'Fake chairperson' frauds follow approximately the same scenario: the fraudster impersonates the chairperson or another senior employee of a company (eg, by appearing to use his or her email address) and asks another employee (usually working in the finance or accounting department) to make a confidential and urgent wire transfer to a specified bank account. The fraudster instructs the employee not to discuss this with anyone (even the instructing chairperson, senior employee or director) under various pretexts – for example, a confidential acquisition, a confidential deposit or a change in the bank details of an account to which the company is due to make a payment. The money is then sent to the fraudster's account, generally located offshore.
In France, this type of fraud has become an increasing problem over the past few months – for example, in November 2014 an international tyre manufacturer was defrauded of €1.6 million.
Originally, fraudulent messages were relatively easily to detect due to mistakes such as spelling mistakes, incorrect company logos or unusual accents. However, the frauds are becoming increasingly sophisticated, and therefore increasingly risky.
Employers can take the following steps to reduce the risk of employees being taken in by fake chairperson frauds and to tackle such fraud should it occur:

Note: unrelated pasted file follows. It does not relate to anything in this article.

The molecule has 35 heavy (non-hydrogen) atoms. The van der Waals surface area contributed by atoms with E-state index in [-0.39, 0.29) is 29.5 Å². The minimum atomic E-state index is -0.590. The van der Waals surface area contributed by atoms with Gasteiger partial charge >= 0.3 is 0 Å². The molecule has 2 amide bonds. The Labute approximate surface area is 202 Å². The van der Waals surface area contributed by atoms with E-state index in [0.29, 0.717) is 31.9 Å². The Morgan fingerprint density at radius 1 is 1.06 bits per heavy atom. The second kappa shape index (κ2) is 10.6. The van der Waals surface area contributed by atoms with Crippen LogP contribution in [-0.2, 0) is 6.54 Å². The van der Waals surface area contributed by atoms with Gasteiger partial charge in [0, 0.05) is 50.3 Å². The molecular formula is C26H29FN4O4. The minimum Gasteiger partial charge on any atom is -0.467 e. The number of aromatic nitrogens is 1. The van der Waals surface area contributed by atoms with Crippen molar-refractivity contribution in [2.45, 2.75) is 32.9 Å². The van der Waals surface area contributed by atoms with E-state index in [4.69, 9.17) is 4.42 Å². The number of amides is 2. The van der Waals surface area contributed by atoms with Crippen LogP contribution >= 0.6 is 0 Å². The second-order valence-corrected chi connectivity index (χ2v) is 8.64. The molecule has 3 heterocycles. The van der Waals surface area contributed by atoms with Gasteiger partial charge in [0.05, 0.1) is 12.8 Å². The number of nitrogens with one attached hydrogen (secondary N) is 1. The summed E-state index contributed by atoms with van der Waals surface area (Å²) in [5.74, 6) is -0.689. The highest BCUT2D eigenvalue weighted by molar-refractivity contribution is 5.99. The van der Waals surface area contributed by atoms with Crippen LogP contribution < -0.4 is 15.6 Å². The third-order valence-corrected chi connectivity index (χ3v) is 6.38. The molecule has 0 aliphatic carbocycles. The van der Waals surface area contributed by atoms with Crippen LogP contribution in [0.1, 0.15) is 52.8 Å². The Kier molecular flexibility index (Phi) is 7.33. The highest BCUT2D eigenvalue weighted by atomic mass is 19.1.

- Alert employees – particularly in the accounting and finance departments – to the risk of such frauds through a clear email communication or other notification, to ensure that they are warned of the risks (and to be able to demonstrate that they have been warned).
- Make it clear that senior officers will not ask other employees to make confidential bank transfers by email informing them not to discuss this with anyone, including the instructing party.
- If an employee has negligently made such transfer, the employer should ensure that the employee is called to a pre-dismissal meeting no later than two months after the employer becomes aware of the fraud (after such time, the employer can no longer take disciplinary action against the employee).
For further information on this topic please contact Emma Röhsler or Lauriane Gregor at Herbert Smith Freehills LLPby telephone (+33 1 53 57 70 70) or email (email@example.com or firstname.lastname@example.org). The Herbert Smith Freehills LLP website can be accessed at www.herbertsmithfreehills.com.
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